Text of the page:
Le Petit Prototype: From Little Questions to Big Ideas


by Riva Bakal, Emily Kramer, Namrata Patel

Eric Ries told us on the first day, “launch early and launch often.”  But, what can and should be done before launch? How do you think about Ries’ advice for an early-stage product (something that’s not even ready to launch)?  For our fledgling mobile application, the iterative approach really took hold in customer discovery interviews and usability tests.  We learned first hand the power of talking to users, customer-centric hypothesis testing, and “launching” with paper sketches and wireframes.  Users may not always know what they want and can’t tell you exactly what product to build; they can, however, share potential use cases and latent needs, ultimately describing exactly what the market looks like.

We started the semester with the plan to build a mobile application from scratch.  With lots of app ideas floating around, we whittled our way down to one: mobile safety.  The first version of Checkmat.es was born.  The application aimed to make students safer by keeping them in contact with friends or parents in the event of an emergency.  Aside from creating a product, the process taught us about applying lean techniques to startups in their nascence.

Having a Hunch
As classic founder-users, we brainstormed use cases initially based on our experiences as college students.  We certainly had a hunch as to how the app would work, but how could three HBS students who all attended college in Cambridge, MA – Harvard, MIT, and Tufts –really understand the safety needs of students in diffuse urban campuses or sprawling state universities?  Having a hunch is great for the beginning phases of development, but customer interviews kept us from assuming that everyone had the exact same needs as us, from falling victim to confirmation bias, and from building an app that served the needs of a small minority.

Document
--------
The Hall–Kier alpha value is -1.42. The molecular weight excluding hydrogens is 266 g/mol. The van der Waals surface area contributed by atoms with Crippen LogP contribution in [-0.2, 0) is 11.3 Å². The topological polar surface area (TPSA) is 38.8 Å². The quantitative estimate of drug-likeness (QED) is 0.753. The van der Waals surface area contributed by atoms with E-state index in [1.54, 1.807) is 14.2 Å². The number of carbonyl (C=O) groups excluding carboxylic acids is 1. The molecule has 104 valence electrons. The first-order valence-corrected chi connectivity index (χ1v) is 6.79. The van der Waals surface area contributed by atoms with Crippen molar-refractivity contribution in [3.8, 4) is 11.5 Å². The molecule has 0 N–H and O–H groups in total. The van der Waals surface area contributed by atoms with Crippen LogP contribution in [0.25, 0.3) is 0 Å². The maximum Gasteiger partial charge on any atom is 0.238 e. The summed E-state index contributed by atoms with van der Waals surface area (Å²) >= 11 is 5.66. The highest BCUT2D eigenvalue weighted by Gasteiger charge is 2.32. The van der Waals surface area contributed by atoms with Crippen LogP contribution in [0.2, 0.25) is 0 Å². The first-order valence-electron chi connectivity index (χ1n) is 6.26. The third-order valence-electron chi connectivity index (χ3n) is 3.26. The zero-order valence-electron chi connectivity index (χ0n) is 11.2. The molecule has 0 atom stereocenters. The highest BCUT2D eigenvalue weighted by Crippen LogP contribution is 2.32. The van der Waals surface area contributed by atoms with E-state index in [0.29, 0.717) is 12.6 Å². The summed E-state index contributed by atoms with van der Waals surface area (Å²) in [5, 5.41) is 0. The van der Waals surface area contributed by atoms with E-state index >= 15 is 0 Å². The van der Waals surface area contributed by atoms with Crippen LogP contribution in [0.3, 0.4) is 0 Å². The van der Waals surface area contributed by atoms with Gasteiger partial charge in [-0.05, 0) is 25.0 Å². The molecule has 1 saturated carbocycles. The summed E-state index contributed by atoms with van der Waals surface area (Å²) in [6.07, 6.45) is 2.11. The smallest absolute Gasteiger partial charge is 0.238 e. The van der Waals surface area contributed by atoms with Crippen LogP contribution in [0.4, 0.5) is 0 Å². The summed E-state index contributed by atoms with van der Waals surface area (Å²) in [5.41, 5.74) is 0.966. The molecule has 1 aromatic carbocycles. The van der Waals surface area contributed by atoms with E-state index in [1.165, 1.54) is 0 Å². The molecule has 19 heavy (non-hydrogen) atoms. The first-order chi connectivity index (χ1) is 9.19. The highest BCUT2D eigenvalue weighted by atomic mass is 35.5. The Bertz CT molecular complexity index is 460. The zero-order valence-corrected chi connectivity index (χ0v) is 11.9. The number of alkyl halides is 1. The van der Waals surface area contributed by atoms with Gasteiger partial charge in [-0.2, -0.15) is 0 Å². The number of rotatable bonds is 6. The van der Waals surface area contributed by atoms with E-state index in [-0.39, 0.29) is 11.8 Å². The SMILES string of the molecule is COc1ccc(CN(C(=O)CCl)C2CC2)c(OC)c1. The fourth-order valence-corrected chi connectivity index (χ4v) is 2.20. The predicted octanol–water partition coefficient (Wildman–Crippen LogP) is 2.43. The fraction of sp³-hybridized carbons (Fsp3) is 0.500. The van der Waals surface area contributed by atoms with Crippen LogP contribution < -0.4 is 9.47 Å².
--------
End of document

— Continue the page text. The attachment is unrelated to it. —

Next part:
Talking to Users Early
There is no good reason to wait for high fidelity prototypes.  Talk to users early.  There’s a temptation to “wow” users with an aesthetically pleasing, fully-baked prototype, but in reality, you can’t let users anchor to a prototype. Thinking creatively and expansively about the problem is paramount.  Wireframes were more than sufficient to coax such feedback from users and validate or challenge our hypotheses. In the early hand drawings, we sketched out the core interactions and use cases.  We transferred those onto an iPhone outline and created buttons and messages with the basic PowerPoint tools.  PowerPoint then gave us enough flexibility to make quick modifications to the wireframes, especially during the usability tests.  A high fidelity prototype doesn’t give you the flexibility you need to act quickly on what you hear.

User discovery interviews also revealed the importance of privacy to users.  We were surprised by users’ false concern that the app would track users’ location at all times or automatically push notifications to parents or campus security.  While we had designed the app from the beginning so a user can self-select an appropriate contact, we had underestimated how much this concern could prevent user adoption.  Users latch onto preconceived notions of how things have worked in the past or how they think they will work.  Though we reframed the interaction design to emphasize privacy and choice, these interviews helped us understand the real needs and preferences of our users, rather than just the features they need in our application.

Keeping it to the Minimum
We also learned that “minimum” is the key word in minimum viable product.  Jamming the app with additional ‘bells and whistles’ confuses users more than anything.  Clean design tugs at their intuition so that they can see how to navigate through the product on their own in order to capture its value.  We took the design advice that “in anything at all, perfection is finally attained not when there is no longer anything to add, but when there is no longer anything to take away” to heart[i].

Minimum also doesn’t mean cheap.  Development estimates for Checkmat.es ranged from $7.5 to $10k.  “Lean” necessitates bootstrapping and hustling to find resources.  If we had a do-over, we would apply for MVP funding.

So, What Does Lean Mean?
We were scrappy and process-oriented.  We tried everything that we could to push the product forward without throwing tons money at it.  All the techniques we deployed – user discovery interviews, usability tests, and a minimum viable product – were geared towards testing whether our product met the users’ market.  At each juncture we reflected on our initial hypotheses and revised our approach.  While luck may be another way to get there, customer-centric hypothesis testing is more of a sure-fire way of building something that people care about.



[i] Antoine de St. Exupery. Wind Sand and Stars. Trans. Lewis Galantiere. New York: Harcourt Inc

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